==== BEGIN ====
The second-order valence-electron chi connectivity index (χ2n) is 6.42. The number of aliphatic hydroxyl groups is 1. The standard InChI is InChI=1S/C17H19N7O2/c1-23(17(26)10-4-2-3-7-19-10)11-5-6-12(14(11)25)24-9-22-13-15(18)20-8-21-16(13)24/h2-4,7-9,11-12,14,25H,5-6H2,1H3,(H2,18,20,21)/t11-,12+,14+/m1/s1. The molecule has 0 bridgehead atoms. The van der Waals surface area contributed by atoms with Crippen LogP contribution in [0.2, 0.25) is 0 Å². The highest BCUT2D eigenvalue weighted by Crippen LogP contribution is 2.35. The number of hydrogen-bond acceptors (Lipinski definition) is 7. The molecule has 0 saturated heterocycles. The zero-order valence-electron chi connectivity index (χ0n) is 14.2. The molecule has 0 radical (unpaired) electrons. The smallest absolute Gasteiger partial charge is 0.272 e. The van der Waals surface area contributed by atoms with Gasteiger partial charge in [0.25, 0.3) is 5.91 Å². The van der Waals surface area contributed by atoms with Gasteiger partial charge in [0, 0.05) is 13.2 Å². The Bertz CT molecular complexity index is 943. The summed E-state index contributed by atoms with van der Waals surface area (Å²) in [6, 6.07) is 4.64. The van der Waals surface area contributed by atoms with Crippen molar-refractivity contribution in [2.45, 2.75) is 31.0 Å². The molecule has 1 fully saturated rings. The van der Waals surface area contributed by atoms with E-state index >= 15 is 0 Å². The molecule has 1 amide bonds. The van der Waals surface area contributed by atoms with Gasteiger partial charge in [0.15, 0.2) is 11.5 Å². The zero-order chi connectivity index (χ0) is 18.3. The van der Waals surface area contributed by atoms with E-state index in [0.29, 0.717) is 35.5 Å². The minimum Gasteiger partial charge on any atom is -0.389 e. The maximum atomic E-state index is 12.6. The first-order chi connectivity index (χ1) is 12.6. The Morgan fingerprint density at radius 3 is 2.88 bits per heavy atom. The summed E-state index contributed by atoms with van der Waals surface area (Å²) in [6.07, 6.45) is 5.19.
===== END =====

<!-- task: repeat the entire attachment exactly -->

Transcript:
The second-order valence-electron chi connectivity index (χ2n) is 6.42. The number of aliphatic hydroxyl groups is 1. The standard InChI is InChI=1S/C17H19N7O2/c1-23(17(26)10-4-2-3-7-19-10)11-5-6-12(14(11)25)24-9-22-13-15(18)20-8-21-16(13)24/h2-4,7-9,11-12,14,25H,5-6H2,1H3,(H2,18,20,21)/t11-,12+,14+/m1/s1. The molecule has 0 bridgehead atoms. The van der Waals surface area contributed by atoms with Crippen LogP contribution in [0.2, 0.25) is 0 Å². The highest BCUT2D eigenvalue weighted by Crippen LogP contribution is 2.35. The number of hydrogen-bond acceptors (Lipinski definition) is 7. The molecule has 0 saturated heterocycles. The zero-order valence-electron chi connectivity index (χ0n) is 14.2. The molecule has 0 radical (unpaired) electrons. The smallest absolute Gasteiger partial charge is 0.272 e. The van der Waals surface area contributed by atoms with Gasteiger partial charge in [0.25, 0.3) is 5.91 Å². The van der Waals surface area contributed by atoms with Gasteiger partial charge in [0, 0.05) is 13.2 Å². The Bertz CT molecular complexity index is 943. The summed E-state index contributed by atoms with van der Waals surface area (Å²) in [6, 6.07) is 4.64. The van der Waals surface area contributed by atoms with Crippen molar-refractivity contribution in [2.45, 2.75) is 31.0 Å². The molecule has 1 fully saturated rings. The van der Waals surface area contributed by atoms with E-state index >= 15 is 0 Å². The molecule has 1 amide bonds. The van der Waals surface area contributed by atoms with Gasteiger partial charge in [0.15, 0.2) is 11.5 Å². The zero-order chi connectivity index (χ0) is 18.3. The van der Waals surface area contributed by atoms with E-state index in [0.29, 0.717) is 35.5 Å². The minimum Gasteiger partial charge on any atom is -0.389 e. The maximum atomic E-state index is 12.6. The first-order chi connectivity index (χ1) is 12.6. The Morgan fingerprint density at radius 3 is 2.88 bits per heavy atom. The summed E-state index contributed by atoms with van der Waals surface area (Å²) in [6.07, 6.45) is 5.19.